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This prophetic-mystical movement developed in England around George Fox (1624-91) and his teaching and preaching. His followers first called themselves “children of the light” or simply “friends” – based on Jesus' words to his disciples, “You are my friends if you do what I command you” (John 15:14) – and later corporately took the name of the “Religious Society of Friends”. “Quakers” was an early derisive nickname, associated with the tremblings of the Friends at their meetings. No longer considered derisive, this title is now also used by Friends of themselves.
Fox was convinced that the church* had become apostate, and even reformation “in root and branch” could not re-capture the authentic Christian community of the 1st century. So beginning again on early apostolic beliefs, Fox erected a church. It would depend directly on the risen Lord, and its members would function equally without mediation or rite and clergy but with the biblical gifts of the Spirit and the “inward light of Christ” – men and women equally under the direct headship of Christ. Friends' meetings for worship or for business held the holy expectancy that Christ would be in the midst wherever “two or three are gathered” in his name (Matt. 18:20), inspiring them to speak, enabling life to be transformed and empowering ministries to the world with the same self-giving love that he bore on the cross.
In 1676, Robert Barclay published (in Latin) Apology for the True Christian Divinity , which has never been displaced as the standard systematic treatment of Quaker theology.
The Quakers' early resistance in England to civil laws of religion that included oaths and marks of civil deference and to military service made the Friends targets of legal and popular oppression and imprisonment; more than 400 died from the lack of sanitation. Many fled to the American colonies. The majority sought refuge in Pennsylvania under William Penn (1644-1718), himself a Quaker. Elsewhere several Friends were persecuted; four were hung for religious dissension in Boston, 1659-61.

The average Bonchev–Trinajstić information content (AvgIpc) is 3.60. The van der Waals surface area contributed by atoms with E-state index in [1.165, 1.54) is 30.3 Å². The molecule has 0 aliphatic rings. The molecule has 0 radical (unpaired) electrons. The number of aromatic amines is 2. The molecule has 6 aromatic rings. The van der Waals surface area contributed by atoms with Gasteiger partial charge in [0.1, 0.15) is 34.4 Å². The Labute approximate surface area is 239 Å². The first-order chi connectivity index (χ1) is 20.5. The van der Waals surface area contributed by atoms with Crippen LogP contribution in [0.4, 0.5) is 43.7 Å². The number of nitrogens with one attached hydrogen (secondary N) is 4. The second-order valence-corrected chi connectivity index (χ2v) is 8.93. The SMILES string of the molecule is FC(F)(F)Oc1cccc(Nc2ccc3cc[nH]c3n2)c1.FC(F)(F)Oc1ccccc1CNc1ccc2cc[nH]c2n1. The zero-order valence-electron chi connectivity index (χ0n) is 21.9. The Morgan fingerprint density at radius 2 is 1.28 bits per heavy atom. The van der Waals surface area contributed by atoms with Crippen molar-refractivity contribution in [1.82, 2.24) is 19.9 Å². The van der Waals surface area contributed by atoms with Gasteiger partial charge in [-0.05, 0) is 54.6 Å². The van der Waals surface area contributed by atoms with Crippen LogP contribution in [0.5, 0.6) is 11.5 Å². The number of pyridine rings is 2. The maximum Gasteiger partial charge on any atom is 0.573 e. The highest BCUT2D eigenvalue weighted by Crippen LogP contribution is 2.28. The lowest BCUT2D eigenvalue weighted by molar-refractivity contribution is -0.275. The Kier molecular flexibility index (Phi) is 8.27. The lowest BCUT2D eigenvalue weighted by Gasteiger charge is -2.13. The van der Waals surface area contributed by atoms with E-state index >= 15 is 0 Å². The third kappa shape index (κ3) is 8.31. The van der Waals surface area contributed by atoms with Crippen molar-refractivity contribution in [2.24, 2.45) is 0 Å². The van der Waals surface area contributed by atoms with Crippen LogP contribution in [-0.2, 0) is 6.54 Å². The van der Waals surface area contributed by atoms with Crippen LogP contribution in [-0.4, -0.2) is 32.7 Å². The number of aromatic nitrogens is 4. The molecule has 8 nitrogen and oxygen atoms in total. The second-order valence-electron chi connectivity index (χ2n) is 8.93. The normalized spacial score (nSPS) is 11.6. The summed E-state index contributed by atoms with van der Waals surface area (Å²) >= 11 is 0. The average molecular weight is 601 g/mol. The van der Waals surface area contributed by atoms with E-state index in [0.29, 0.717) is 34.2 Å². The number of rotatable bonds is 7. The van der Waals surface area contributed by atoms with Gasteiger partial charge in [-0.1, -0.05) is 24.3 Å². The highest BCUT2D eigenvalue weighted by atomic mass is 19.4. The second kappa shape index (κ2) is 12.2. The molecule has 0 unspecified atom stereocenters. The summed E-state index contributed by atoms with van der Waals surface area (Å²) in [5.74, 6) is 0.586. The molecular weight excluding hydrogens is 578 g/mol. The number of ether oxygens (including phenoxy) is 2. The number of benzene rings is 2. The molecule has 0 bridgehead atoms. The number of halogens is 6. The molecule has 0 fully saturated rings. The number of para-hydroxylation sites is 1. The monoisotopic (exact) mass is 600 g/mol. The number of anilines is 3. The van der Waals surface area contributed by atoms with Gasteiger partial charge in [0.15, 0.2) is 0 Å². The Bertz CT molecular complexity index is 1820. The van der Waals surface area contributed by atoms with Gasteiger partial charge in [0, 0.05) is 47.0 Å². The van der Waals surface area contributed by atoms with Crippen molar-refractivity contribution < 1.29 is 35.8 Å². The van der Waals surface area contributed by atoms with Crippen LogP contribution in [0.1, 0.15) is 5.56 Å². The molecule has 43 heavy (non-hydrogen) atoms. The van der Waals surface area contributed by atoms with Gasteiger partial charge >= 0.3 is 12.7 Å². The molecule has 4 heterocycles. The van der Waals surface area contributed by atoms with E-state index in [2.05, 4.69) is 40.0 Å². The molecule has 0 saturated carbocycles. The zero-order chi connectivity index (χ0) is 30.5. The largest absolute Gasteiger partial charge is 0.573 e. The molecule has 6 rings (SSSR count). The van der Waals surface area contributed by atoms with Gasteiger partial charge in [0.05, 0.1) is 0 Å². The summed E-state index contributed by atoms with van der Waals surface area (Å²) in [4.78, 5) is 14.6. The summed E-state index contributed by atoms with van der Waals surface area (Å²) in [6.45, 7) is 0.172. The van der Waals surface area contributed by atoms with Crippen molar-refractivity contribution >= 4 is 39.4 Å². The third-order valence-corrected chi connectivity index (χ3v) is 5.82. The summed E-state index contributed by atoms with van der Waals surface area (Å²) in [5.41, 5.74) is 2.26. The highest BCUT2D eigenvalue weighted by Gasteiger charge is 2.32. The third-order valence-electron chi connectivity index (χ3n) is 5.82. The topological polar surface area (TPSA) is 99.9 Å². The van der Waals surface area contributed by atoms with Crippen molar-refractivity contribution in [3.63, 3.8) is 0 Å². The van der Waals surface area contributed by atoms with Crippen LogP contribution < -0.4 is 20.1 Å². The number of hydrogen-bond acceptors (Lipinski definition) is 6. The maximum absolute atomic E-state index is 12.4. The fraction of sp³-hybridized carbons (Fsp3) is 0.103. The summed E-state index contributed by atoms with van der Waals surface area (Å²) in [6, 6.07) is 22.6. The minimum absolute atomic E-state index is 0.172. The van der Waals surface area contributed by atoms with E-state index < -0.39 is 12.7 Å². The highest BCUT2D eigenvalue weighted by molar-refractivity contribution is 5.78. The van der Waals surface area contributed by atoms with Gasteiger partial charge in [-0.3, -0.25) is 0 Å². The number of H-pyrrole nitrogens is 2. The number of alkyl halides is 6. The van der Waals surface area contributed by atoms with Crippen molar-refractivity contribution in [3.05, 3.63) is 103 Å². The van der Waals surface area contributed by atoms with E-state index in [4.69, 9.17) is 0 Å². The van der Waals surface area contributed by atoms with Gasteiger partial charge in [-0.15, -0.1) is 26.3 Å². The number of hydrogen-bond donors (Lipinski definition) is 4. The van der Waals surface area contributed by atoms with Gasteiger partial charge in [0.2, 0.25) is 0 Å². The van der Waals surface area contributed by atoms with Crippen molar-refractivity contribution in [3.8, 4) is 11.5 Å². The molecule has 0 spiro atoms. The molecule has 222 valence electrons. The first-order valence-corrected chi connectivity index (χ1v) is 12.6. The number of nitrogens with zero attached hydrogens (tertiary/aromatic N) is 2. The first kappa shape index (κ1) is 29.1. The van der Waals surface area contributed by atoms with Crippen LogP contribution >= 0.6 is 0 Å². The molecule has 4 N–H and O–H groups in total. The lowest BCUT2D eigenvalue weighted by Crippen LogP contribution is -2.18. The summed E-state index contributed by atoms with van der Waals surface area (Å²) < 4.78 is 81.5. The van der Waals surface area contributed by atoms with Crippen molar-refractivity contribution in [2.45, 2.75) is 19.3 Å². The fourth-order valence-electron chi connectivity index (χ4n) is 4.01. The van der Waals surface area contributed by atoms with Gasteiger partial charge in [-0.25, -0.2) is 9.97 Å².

Social action is characteristic of the Friends. They “have been more concerned with the here and now than with the hereafter. They have sought in many different ways to improve the societies in which they live – locally, nationally, and internationally.” They look to the time when God's kingdom will come and his will be done; meanwhile, they are summoned “to exhibit to the world a kingdom mind-set, kingdom values and a kingdom life-style”. They are to be “the authentic counter-culture of a better way, the only way that holds true hope and the promise of life for humankind”. And they feel “the terrible pull of the unlimited liability for one another which the New Testament ethic lays upon them” (Douglas Steere).
Few Friends have dramatic stories of unusual witness. Most live humbly, barely noticed. Among outstanding role models are some who worked against slavery: John Woolman (1720-72), Anthony Benezet (1713-84), and in the later abolitionist phase Lucretia Mott (1793-1880). Mott was also active in women's suffrage, along with Susan B. Anthony (1820-1906). In prison reform Elizabeth Fry (1780-1845) still excels; and in the humane treatment of the mentally ill William Tuke (1732-1822), his wife and grandson initiated a number of reforms. In the 20th century Alice Paul was the author of the Equal Rights (for women) Amendment to the US constitution, which failed ratification by only one state.